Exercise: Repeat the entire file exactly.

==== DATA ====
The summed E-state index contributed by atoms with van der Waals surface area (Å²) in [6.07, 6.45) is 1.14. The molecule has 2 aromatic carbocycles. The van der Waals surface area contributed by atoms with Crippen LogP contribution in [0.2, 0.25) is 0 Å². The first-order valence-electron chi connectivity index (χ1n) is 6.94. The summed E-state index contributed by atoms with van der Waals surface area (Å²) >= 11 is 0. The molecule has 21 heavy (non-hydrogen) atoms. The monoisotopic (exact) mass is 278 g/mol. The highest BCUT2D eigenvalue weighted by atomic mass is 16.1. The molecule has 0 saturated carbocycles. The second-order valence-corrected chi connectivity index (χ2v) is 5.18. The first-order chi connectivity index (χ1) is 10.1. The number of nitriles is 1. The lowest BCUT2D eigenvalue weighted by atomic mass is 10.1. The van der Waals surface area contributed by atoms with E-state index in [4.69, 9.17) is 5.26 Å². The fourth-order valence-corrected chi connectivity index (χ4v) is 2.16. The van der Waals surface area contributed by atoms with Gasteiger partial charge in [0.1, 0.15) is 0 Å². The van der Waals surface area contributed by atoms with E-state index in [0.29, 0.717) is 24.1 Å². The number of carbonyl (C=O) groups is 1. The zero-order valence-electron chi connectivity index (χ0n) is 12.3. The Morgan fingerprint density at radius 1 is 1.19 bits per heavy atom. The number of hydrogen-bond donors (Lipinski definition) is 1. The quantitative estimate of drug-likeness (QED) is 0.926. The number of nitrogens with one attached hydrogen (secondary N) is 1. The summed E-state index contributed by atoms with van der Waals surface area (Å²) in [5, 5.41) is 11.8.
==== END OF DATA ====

The summed E-state index contributed by atoms with van der Waals surface area (Å²) in [6.07, 6.45) is 1.14. The molecule has 2 aromatic carbocycles. The van der Waals surface area contributed by atoms with Crippen LogP contribution in [0.2, 0.25) is 0 Å². The first-order valence-electron chi connectivity index (χ1n) is 6.94. The summed E-state index contributed by atoms with van der Waals surface area (Å²) >= 11 is 0. The molecule has 21 heavy (non-hydrogen) atoms. The monoisotopic (exact) mass is 278 g/mol. The highest BCUT2D eigenvalue weighted by atomic mass is 16.1. The molecule has 0 saturated carbocycles. The second-order valence-corrected chi connectivity index (χ2v) is 5.18. The first-order chi connectivity index (χ1) is 10.1. The number of nitriles is 1. The lowest BCUT2D eigenvalue weighted by atomic mass is 10.1. The van der Waals surface area contributed by atoms with E-state index in [4.69, 9.17) is 5.26 Å². The fourth-order valence-corrected chi connectivity index (χ4v) is 2.16. The van der Waals surface area contributed by atoms with Gasteiger partial charge in [0.1, 0.15) is 0 Å². The van der Waals surface area contributed by atoms with E-state index in [0.29, 0.717) is 24.1 Å². The number of carbonyl (C=O) groups is 1. The zero-order valence-electron chi connectivity index (χ0n) is 12.3. The Morgan fingerprint density at radius 1 is 1.19 bits per heavy atom. The number of hydrogen-bond donors (Lipinski definition) is 1. The quantitative estimate of drug-likeness (QED) is 0.926. The number of nitrogens with one attached hydrogen (secondary N) is 1. The summed E-state index contributed by atoms with van der Waals surface area (Å²) in [5, 5.41) is 11.8.